The European Investment Bank (EIB) is developing a financing facility to help cities improve their energy efficiency and buy cleaner bus fleets. An initial 15 million euro is foreseen to assist cities in developing the projects, but actual financing could reach “billions”, EURACTIV has learnt.
“We have two basic lines of action. One is energy efficiency and the other is public transport,” said Mario Aymerich of the EIB.
“The intention is to use new technologies like hydrogen or hybrid buses to be implemented in cities” using green public procurement rules, the official told a conference in Brussels yesterday (11 February).
Funding will go to projects that can demonstrate their ability to deliver on the EU’s so-called 20-20-20 policy of reducing greenhouse gases by 20% by 2020, and covering 20% of its energy needs with renewables by the same date, he explained.
EIB financing to cover up to 75% of costs
The EIB is currently working with the European Commission to set up a 15 million euro fund to offer cities “technical assistance” in developing projects. The facility has not yet been officially approved, but this should be announced “in the coming days,” Aymerich said.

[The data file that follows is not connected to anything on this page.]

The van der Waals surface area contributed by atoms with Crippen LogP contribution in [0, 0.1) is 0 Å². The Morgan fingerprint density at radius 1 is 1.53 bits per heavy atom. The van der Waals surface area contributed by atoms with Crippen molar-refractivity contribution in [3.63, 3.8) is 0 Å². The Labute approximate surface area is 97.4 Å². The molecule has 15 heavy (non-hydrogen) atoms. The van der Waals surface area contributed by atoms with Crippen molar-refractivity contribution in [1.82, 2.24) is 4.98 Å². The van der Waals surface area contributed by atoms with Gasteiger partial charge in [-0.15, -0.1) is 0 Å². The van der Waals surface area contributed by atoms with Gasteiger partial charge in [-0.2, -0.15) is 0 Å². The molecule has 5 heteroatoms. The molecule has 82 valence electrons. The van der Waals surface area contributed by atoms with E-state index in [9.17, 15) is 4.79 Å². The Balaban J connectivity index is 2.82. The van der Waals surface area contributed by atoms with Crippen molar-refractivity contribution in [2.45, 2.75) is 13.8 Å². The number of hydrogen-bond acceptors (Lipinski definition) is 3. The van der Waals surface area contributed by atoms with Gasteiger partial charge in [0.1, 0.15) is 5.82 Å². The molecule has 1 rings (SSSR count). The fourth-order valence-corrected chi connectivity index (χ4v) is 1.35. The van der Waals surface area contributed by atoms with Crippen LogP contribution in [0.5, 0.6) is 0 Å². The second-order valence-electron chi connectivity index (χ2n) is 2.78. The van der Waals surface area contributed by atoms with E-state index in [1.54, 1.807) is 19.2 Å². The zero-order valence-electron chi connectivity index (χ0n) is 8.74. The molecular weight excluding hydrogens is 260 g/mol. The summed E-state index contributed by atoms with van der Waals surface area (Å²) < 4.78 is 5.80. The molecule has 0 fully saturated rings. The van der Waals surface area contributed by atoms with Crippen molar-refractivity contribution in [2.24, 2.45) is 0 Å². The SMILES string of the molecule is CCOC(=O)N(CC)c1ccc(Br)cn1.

“Once the projects are there, we can really start talking numbers,” said Nick Antonovics, a spokesperson for the EIB. “We’re talking about projects for big cities,” he added, saying these could reach “billions”.
According to Aymerich, “the new element of this facility is that, instead of financing up to 50% of the total cost of projects, we could arrive up to 75% of the total cost”.
Last year, the EIB lent more than ten billion euro to the energy sector, with more than 20% going to renewable energy projects. An additional 2.6 billion euro was granted for urban public transport systems, it said.
The EIB last week approved a 200 million euro loan to France’s Poitou-Charentes region to support its plans to install photovoltaic panels on public, industrial and commercial buildings. The bank is also in talks about projects in Barcelona, Milan and a number of other cities, said EIB President Philippe Maystadt.
Eastern European cities to receive specific assistance
The bank will also help cities to set up public transport authorities where required. “The role of this kind of authority is crucial,” Aymerich said, noting that public transport authorities are commonplace in western countries but not in central and eastern European states that have recently joined the EU.
Aymerich added that the EIB will adapt its funding mechanism to meet cities’ needs. “We arrived at the conclusion that our standard financial instruments are not adequately targeted to the real needs of operators and small cities. So, the intention is to shift our standard portfolio and to increase as much as possible our activities in this particular field.”